Dempsy will invoke the stop() method to shut down the Adaptor when the node shuts down. Well behaved Adaptors must return from start() at this time, if they had not done so previously. Not doing so will hang the Vm on exit since, by default, the Adaptor is run in a non-daemon thread (though this is a configurable option for ill-behaved Adaptors).

Application Definition

Dempsy uses, and heavily emphasizes, a Dependency Injection based approach to application development. The configuration of an application can use any DI container the user wants to use. Out of the box Dempsy operates with Spring and Guice. The examples that follow will show how to do the configuration by hand which means the translation to any DI container should be obvious to the users of those containers. We will also include Spring examples.

At this point we should begin to have an understanding of what a Dempsy application is. It's a series of instances of message processors across a number of compute nodes, being routed messages based on their keys, and being supplied message data by Adaptors. The configuration of an application is simply a formalization of these specifics. To define (configure) the Word Count application we've been walking through, we need to simply lay out the specifics. Doing this programatically we would have:

import com.nokia.dempsy.DempsyException;
import com.nokia.dempsy.config.ApplicationDefinition;
import com.nokia.dempsy.config.ClusterDefinition;

 ...
      ApplicationDefinition myWordCountApplication =
        new ApplicationDefinition("word-count").add(
            new ClusterDefinition("adaptor", new WordAdaptor()),
            new ClusterDefinition("mp", new WordCount()));
 ...

Notice what we are doing here. We are defining the topology of a Dempsy application (and accepting all of the defaults). The application, called "word-count," consists of two clusters, "adaptor" and "mp," the first of which contains our Adaptor which, as we have seen, sources Word messages. This is followed by a message processor whose prototype is an instance of WordCount.

WordCount pipline so far
Fig. 1 Message Processor Lifecycle

Although messages coming from the WordAdaptor flow to the WordCount message processor, the order in the definition doesn't actually matter. Dempsy determines where messages are sent based on the type of the message and the type of object that the MessageHandler on the MessageProcessor takes. In the case of our example, when the WordAdaptor adaptor produces a message of type Word, Dempsy knows that message can be handled by the WordCount message processor because the method WordCount.countWord() (which is annotated with the @MessageHandler annotation) takes the type Word. If there are other message processors that also have handlers that take a Word the messages will be routed to the appropriate message processor within those clusters also.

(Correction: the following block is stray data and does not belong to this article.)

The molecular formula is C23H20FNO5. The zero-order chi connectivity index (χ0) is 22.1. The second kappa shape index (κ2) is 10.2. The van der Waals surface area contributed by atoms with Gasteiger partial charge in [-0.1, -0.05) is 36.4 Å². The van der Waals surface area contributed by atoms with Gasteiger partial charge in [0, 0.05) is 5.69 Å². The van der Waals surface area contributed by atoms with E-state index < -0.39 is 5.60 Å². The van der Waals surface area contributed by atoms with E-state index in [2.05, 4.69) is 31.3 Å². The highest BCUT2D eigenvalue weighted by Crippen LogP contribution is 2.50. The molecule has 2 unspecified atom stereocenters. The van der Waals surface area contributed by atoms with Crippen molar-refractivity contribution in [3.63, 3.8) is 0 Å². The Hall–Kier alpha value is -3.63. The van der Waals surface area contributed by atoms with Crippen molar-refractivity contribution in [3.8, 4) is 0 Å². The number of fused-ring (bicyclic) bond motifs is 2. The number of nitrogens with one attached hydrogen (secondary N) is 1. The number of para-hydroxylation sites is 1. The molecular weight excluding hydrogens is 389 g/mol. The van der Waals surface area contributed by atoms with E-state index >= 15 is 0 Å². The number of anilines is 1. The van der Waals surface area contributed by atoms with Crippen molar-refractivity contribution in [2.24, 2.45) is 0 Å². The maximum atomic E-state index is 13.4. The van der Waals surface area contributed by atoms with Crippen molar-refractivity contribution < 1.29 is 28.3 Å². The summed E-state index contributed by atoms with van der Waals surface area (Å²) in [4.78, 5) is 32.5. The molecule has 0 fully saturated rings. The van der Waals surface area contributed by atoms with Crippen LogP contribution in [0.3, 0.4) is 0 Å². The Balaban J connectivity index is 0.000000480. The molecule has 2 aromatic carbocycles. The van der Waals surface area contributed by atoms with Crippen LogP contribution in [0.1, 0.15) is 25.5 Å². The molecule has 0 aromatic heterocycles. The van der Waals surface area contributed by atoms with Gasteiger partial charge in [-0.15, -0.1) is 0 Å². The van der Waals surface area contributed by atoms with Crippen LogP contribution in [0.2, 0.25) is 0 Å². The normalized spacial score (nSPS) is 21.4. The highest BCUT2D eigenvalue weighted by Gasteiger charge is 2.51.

What do we do with the ApplicationDefinition. That depends on the Dependency Injection framework you're using. If using either Spring or Guice you don't need to do much else to run your application. If you're using a different dependency injection container then you'll need to obtain a reference to the Dempsy object and give it the ApplicationDefinition, but this is a more advanced topic for a later section. Moving forward we will show you how the Spring implementation works.

The above application definition could be defined using Spring as follows:

<beans>
  <bean class="com.nokia.dempsy.config.ApplicationDefinition">
    <constructor-arg value="word-count" />
    <property name="clusterDefinitions">
      <list>
        <bean class="com.nokia.dempsy.config.ClusterDefinition">
          <constructor-arg value="adaptor"/>
          <property name="adaptor">
            <bean class="com.nokia.dempsy.example.userguide.wordcount.WordAdaptor" />
          </property>
        </bean>
        <bean class="com.nokia.dempsy.config.ClusterDefinition">
          <constructor-arg value="mp"/>
          <property name="messageProcessorPrototype">
            <bean class="com.nokia.dempsy.example.userguide.wordcount.WordCount"/>
          </property>
        </bean>
      </list>
    </property>
  </bean>
</beans>

Running the example

By default there are two modes that you can run the Dempsy application in. It can be run all within a local Java VM. Or it can be run distributed on a set of machines. For the purposes of this tutorial we will demonstrate how to run it in a local Java VM. This would be easy to set up in an IDE like Eclipse.

There are several "main" implementations provided depending on what mode you're running a Dempsy application in, as well as which DI framework you're using. As a matter of fact the only place any particular DI container is assumed is in these supplied "main" applications so adding other currently unsupported DI containers is straightforward.

To run your application using the Spring container on the command line you would use:

java -Dapplication=WordCount.xml -cp [classpath] com.nokia.dempsy.spring.RunAppInVm

Your classpath will need to contain all of the main Dempsy artifacts plus the Dempsy Spring library. See the section on the codebase structure for more information.

Next section: Terminology